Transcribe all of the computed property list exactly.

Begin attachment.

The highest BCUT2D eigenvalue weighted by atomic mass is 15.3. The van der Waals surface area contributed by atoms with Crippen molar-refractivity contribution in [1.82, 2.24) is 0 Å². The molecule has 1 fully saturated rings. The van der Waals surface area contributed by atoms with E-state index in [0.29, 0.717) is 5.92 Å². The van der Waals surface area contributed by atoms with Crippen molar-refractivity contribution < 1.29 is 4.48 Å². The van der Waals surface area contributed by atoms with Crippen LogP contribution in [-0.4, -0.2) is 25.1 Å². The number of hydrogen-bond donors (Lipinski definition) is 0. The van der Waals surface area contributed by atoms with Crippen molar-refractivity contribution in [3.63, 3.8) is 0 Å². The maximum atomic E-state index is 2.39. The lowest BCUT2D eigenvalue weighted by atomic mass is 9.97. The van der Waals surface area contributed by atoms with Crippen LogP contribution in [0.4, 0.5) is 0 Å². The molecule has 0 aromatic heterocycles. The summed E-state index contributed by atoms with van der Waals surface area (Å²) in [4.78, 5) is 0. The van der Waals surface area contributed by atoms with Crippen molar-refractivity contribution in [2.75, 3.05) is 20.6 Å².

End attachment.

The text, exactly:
The highest BCUT2D eigenvalue weighted by atomic mass is 15.3. The van der Waals surface area contributed by atoms with Crippen molar-refractivity contribution in [1.82, 2.24) is 0 Å². The molecule has 1 fully saturated rings. The van der Waals surface area contributed by atoms with E-state index in [0.29, 0.717) is 5.92 Å². The van der Waals surface area contributed by atoms with Crippen molar-refractivity contribution < 1.29 is 4.48 Å². The van der Waals surface area contributed by atoms with Crippen LogP contribution in [-0.4, -0.2) is 25.1 Å². The number of hydrogen-bond donors (Lipinski definition) is 0. The van der Waals surface area contributed by atoms with Crippen molar-refractivity contribution in [3.63, 3.8) is 0 Å². The maximum atomic E-state index is 2.39. The lowest BCUT2D eigenvalue weighted by atomic mass is 9.97. The van der Waals surface area contributed by atoms with Crippen LogP contribution in [0.4, 0.5) is 0 Å². The molecule has 0 aromatic heterocycles. The summed E-state index contributed by atoms with van der Waals surface area (Å²) in [4.78, 5) is 0. The van der Waals surface area contributed by atoms with Crippen molar-refractivity contribution in [2.75, 3.05) is 20.6 Å².